Best novella goes to Binti by Nnedi Okorafor, which also won the Nebula Award in the same category. It’s another well deserved win and one that should please the puppies, since Binti is the closest thing to a Heinlein juvenile to win a Hugo in a long time. Only that the smart young person who goes off to space academy and averts an intergalactic crisis on the way is not a white boy from Kansas, but a Himba girl from Namibia.
Okay, so the puppies most likely won’t be happy, even though Binti is the most Heinlein-esque Hugo winner in ages. Which should tell you a lot about them.
Finally, the 2016 Hugo Award for best novel goes to – cue puppy heads exploding – N.K. Jemisin for The Fifth Season. Now The Fifth Season wasn’t my first or even my second choice in this category – it’s a great work, but a bit too bleak for my taste. However, it’s a highly deserving winner. N.K. Jemisin’s acceptance speech, read out by Alyssa Wong, who was my top pick for the Campbell Award, was also excellent and called out the puppies.
To sum it up, in spite of canine interference, women won or co-won Hugos in nine of seventeen categories. All four fiction categories were won by women, three of them women of colour (plus a man of colour winning as translator). So inspite of the rabid puppies doing their worst, we still have one of the most diverse list of winners ever. And even though a couple of IMO puppy hostages finished under “No Award”, we also puppy hostages winning. Actual puppies, however, lost and lost badly.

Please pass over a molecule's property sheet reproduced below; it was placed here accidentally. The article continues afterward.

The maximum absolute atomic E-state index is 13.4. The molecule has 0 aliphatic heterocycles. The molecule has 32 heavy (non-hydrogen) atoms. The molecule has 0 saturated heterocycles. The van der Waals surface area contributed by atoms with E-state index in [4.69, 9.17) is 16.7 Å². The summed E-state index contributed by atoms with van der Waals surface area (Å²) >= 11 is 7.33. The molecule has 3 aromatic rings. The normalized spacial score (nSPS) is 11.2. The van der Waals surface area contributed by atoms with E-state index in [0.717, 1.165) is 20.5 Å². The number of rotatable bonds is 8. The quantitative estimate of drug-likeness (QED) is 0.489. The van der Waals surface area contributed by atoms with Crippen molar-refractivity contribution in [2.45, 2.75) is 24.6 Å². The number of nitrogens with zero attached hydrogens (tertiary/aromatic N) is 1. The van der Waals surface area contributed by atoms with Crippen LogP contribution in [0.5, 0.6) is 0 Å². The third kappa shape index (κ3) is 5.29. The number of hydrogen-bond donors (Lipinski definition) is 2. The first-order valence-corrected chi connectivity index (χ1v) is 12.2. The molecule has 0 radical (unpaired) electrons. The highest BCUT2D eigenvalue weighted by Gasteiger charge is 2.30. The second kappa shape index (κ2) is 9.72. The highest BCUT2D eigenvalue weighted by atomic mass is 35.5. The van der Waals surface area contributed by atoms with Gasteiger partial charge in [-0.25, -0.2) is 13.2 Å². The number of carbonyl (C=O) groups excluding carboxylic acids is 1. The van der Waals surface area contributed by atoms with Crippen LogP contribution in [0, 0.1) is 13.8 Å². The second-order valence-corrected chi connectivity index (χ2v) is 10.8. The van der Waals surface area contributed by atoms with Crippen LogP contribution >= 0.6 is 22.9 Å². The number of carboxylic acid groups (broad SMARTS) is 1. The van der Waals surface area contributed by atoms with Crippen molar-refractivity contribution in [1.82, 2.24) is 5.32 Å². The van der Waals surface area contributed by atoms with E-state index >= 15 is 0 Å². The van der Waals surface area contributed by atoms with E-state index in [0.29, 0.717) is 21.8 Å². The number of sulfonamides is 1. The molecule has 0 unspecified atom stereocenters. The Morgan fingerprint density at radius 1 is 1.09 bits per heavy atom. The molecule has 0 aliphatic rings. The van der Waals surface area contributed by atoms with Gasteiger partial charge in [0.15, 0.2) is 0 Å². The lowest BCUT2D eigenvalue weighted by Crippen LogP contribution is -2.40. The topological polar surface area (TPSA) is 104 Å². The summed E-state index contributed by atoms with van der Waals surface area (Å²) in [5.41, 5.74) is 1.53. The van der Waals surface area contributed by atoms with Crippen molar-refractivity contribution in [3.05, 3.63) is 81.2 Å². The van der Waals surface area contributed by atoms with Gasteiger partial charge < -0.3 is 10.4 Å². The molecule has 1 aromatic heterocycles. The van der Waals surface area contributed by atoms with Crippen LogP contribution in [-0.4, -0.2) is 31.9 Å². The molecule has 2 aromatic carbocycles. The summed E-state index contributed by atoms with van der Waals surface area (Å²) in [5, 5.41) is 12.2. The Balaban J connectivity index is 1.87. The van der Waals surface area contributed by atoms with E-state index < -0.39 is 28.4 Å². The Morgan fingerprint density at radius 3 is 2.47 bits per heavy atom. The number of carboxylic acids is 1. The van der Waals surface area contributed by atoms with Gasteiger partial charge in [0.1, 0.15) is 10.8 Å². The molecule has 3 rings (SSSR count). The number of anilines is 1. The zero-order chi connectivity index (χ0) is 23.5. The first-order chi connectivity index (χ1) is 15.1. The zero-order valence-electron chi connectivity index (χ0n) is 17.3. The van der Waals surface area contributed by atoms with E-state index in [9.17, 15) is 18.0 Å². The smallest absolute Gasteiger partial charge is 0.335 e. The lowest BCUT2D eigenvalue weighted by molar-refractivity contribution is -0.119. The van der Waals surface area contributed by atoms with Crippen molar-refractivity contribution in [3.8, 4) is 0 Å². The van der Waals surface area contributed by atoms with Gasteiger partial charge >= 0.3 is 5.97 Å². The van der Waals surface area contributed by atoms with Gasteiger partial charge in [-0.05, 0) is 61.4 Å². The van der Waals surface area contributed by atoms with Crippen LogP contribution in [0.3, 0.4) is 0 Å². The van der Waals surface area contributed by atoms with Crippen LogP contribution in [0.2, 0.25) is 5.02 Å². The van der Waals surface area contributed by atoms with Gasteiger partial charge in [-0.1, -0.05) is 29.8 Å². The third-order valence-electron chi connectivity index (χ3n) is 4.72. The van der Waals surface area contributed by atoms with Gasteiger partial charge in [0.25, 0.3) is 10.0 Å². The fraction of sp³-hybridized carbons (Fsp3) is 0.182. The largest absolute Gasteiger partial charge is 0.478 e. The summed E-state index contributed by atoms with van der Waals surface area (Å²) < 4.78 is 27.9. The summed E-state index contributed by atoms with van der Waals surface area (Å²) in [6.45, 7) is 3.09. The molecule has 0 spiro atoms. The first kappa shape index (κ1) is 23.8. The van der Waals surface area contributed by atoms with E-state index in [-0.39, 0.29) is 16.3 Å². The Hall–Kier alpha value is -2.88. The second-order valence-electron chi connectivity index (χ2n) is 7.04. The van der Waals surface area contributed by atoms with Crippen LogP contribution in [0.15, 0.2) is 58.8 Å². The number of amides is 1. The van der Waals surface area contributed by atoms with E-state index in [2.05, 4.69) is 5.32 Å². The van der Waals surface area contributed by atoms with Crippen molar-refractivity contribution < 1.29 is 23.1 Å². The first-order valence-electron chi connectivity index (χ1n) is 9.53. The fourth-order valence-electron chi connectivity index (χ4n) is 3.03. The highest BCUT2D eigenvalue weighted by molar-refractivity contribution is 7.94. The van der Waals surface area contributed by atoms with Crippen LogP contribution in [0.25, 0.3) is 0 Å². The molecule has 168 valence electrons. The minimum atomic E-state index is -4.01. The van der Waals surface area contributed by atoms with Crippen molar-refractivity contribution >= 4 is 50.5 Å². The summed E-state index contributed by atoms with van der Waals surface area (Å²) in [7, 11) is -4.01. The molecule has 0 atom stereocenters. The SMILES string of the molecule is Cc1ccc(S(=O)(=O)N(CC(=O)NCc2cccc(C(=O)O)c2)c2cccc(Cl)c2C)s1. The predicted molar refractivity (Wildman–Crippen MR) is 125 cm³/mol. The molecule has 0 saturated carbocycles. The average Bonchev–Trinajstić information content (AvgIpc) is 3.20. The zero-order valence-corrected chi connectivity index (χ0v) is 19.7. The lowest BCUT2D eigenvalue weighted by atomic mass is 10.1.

Will this stop the puppies? The Sad Puppies already toned down their tactics this year and weren’t much of a factor, so I think we can ignore them, unless Larry Correia decides that he really wants a Hugo after all. As for Vox Day, I’m not sure if he will ever lose interest, but there are signs that his followers will, because paying 50 USD year after year to stick it to the SJWs, only to end under “No Award”, isn’t a whole lot of fun. And indeed, Chaos Horizon detected a drop-off in rabid puppy participation between the nomination and voting stage, since anybody who wanted to vote had to register for MidAmeriCon II. So, as Camestros Felapton analyses here, the rabid puppies lost pretty badly.
Will these whole shenangigans continue next year? I certainly hope not and I also hope that the newly announced Dragon Awards which seem to cater more to puppy tastes will deflect their attention away from the Hugos. Of course, Vox Day still doesn’t seem to have gotten the message that no one wants him or his choices at the Hugos. We’ll just have to hope he finds a different hobby.
There will be more Hugo reactions from other places to come in the next few days, but for now, let’s have
some squeeing from Amal El-Mohtar.
Andrew Liptak also reports on the winners at The Verge, while David Barnett at the Guardian declares that the Hugo voters saw off rightwingers and celebrate diverse authors.
And though I already linked to it, here is Damien Walter’s epic takedown of the puppies and their fiction again.
Comments are closed. Puppies, whine elsewhere.